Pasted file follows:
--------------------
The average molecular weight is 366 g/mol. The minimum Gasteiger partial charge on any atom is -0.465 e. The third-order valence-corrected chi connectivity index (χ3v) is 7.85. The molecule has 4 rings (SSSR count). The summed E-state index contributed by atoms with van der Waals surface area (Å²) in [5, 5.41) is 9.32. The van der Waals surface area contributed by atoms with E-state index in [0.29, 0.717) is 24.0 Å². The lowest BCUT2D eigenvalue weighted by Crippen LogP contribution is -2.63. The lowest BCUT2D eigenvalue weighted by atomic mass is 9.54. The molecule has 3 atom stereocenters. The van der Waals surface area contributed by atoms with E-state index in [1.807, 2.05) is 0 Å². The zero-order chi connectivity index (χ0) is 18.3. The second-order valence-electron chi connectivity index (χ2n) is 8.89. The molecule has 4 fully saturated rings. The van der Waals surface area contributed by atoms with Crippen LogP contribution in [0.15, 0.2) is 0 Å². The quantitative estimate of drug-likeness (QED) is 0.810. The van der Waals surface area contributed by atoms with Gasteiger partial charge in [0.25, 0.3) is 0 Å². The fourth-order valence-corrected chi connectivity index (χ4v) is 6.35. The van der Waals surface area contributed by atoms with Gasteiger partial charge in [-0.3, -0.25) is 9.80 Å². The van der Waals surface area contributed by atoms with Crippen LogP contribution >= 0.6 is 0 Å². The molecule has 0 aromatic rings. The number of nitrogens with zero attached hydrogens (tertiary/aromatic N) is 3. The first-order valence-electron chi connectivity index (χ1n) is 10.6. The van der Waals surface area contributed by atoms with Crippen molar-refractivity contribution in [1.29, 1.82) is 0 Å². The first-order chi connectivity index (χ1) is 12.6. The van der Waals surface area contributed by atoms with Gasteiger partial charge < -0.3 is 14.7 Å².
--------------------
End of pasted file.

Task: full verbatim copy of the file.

The average molecular weight is 366 g/mol. The minimum Gasteiger partial charge on any atom is -0.465 e. The third-order valence-corrected chi connectivity index (χ3v) is 7.85. The molecule has 4 rings (SSSR count). The summed E-state index contributed by atoms with van der Waals surface area (Å²) in [5, 5.41) is 9.32. The van der Waals surface area contributed by atoms with E-state index in [0.29, 0.717) is 24.0 Å². The lowest BCUT2D eigenvalue weighted by Crippen LogP contribution is -2.63. The lowest BCUT2D eigenvalue weighted by atomic mass is 9.54. The molecule has 3 atom stereocenters. The van der Waals surface area contributed by atoms with E-state index in [1.807, 2.05) is 0 Å². The zero-order chi connectivity index (χ0) is 18.3. The second-order valence-electron chi connectivity index (χ2n) is 8.89. The molecule has 4 fully saturated rings. The van der Waals surface area contributed by atoms with Crippen LogP contribution in [0.15, 0.2) is 0 Å². The quantitative estimate of drug-likeness (QED) is 0.810. The van der Waals surface area contributed by atoms with Gasteiger partial charge in [0.25, 0.3) is 0 Å². The fourth-order valence-corrected chi connectivity index (χ4v) is 6.35. The van der Waals surface area contributed by atoms with Gasteiger partial charge in [-0.3, -0.25) is 9.80 Å². The van der Waals surface area contributed by atoms with Crippen LogP contribution >= 0.6 is 0 Å². The molecule has 0 aromatic rings. The number of nitrogens with zero attached hydrogens (tertiary/aromatic N) is 3. The first-order valence-electron chi connectivity index (χ1n) is 10.6. The van der Waals surface area contributed by atoms with Crippen molar-refractivity contribution in [1.29, 1.82) is 0 Å². The first-order chi connectivity index (χ1) is 12.6. The van der Waals surface area contributed by atoms with Gasteiger partial charge < -0.3 is 14.7 Å².